Cars have been produced in the UK for over 100 years, since the birth of the British auto industry. The country is famous for its old sports cars and premium brands like MG, Aston Martin, Lotus, Caterham, McLaren, Morgan, TVR, Bentley, Rolls Royce, Jaguar, Land Rover and Mini, which were 'born' in the UK. Today, it is the mass-market brands like Toyota, Honda, Nissan, Ford, Opel/Vauxhall, Tata-owned JLR and BMW-owned Mini that dominate the UK’s auto production and export industry. 

The auto industry in the UK has been a great success over the past two decades.

Both domestic brands and foreign brands have contributed to record high production levels of 1.8 million per year (as is expected for 2017), close to the all-time-high of 1.9 million in 1972. A large share of the vehicles are exported – almost 900,000 are sent to the rest of Europe while over 500,000 are exported to other regions, with US and China as the largest receiving markets.

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Not surprisingly, after five consecutive years of growth, light vehicle sales in the UK have slowed down. Sales of three million units are expected in 2017: out of this figure, around 400,000 of these vehicles are produced in the UK while 2.1 million are imported from Europe.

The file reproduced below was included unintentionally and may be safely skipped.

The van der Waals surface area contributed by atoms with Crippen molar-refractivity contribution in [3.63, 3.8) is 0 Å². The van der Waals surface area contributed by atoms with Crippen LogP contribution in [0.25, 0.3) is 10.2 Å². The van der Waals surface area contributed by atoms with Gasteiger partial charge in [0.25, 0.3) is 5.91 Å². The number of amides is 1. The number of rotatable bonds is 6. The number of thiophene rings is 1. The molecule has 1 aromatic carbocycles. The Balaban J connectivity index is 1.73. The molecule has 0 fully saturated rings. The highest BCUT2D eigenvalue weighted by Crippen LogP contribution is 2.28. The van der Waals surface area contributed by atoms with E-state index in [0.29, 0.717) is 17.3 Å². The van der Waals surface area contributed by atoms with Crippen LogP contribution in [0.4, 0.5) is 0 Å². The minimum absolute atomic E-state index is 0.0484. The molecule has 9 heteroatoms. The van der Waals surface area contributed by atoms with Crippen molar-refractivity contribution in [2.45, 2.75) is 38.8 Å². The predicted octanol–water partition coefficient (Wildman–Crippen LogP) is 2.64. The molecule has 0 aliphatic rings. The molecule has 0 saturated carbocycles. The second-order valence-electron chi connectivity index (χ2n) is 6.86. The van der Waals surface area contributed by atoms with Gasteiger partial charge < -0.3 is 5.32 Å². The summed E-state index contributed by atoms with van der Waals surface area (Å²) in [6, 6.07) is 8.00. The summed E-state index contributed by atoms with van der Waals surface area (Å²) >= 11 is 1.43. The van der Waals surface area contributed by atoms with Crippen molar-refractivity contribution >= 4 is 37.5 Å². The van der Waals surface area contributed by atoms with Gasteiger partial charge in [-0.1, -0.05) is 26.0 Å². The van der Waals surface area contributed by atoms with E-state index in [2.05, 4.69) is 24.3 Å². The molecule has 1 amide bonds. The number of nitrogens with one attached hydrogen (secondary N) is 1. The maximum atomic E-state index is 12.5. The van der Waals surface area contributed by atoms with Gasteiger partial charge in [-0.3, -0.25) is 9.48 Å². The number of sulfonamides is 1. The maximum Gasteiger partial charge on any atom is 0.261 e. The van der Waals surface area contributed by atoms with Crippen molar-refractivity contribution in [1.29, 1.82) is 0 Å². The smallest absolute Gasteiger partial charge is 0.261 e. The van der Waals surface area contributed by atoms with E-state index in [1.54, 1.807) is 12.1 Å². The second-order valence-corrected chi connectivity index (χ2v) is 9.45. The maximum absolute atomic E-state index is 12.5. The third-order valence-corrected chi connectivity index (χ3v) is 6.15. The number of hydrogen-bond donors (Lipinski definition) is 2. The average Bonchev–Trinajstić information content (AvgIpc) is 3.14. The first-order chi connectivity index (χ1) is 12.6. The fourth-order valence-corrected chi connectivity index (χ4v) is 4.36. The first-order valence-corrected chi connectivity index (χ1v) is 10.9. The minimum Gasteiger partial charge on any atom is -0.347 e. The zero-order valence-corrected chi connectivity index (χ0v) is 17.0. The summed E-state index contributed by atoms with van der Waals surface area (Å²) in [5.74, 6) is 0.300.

Taxation and customs control issues

When Brexit was announced, it rattled the UK auto industry with many UK-based manufacturers demanding a commitment from the government on issues like taxes on European parts and on vehicle exports, as well as the impact of currency fluctuations.

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Additional taxes on vehicles will have an influence on pricing and sales; if no taxes are introduced, UK light vehicle sales are expected to stay flat, at around 2.8 million units per year.

Today, over 50% of the 30,000 parts needed to produce a typical UK-made vehicle are imported. Some parts even travel back and forth over the English Channel before the final assembly.

A tax on these parts will impact the mass market producers who operate with a low margin. If customs controls are introduced, it will slow down the flow of parts to the UK, hampering planning and forcing the auto manufacturers to keep higher stock levels, meaning higher costs.

Bright signs for the industry 

In the global car manufacturing world, each plant competes within the OEM Group regarding the allocation of production sites for different models. These decisions are largely based on their lean manufacturing strategy and each location’s competitive advantages.

After the dust settled in the wake of the Brexit decision, there was some positive news for the UK automotive industry.

Nissan announced that they would produce the next generation of Qashqai and X-Trail in the UK while Toyota said it would invest over EUR 250 million in their plant in the Midlands. BMW plans to produce the new electric model of its Mini in the UK.

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This signals a positive – but cautious – outlook for the UK auto industry.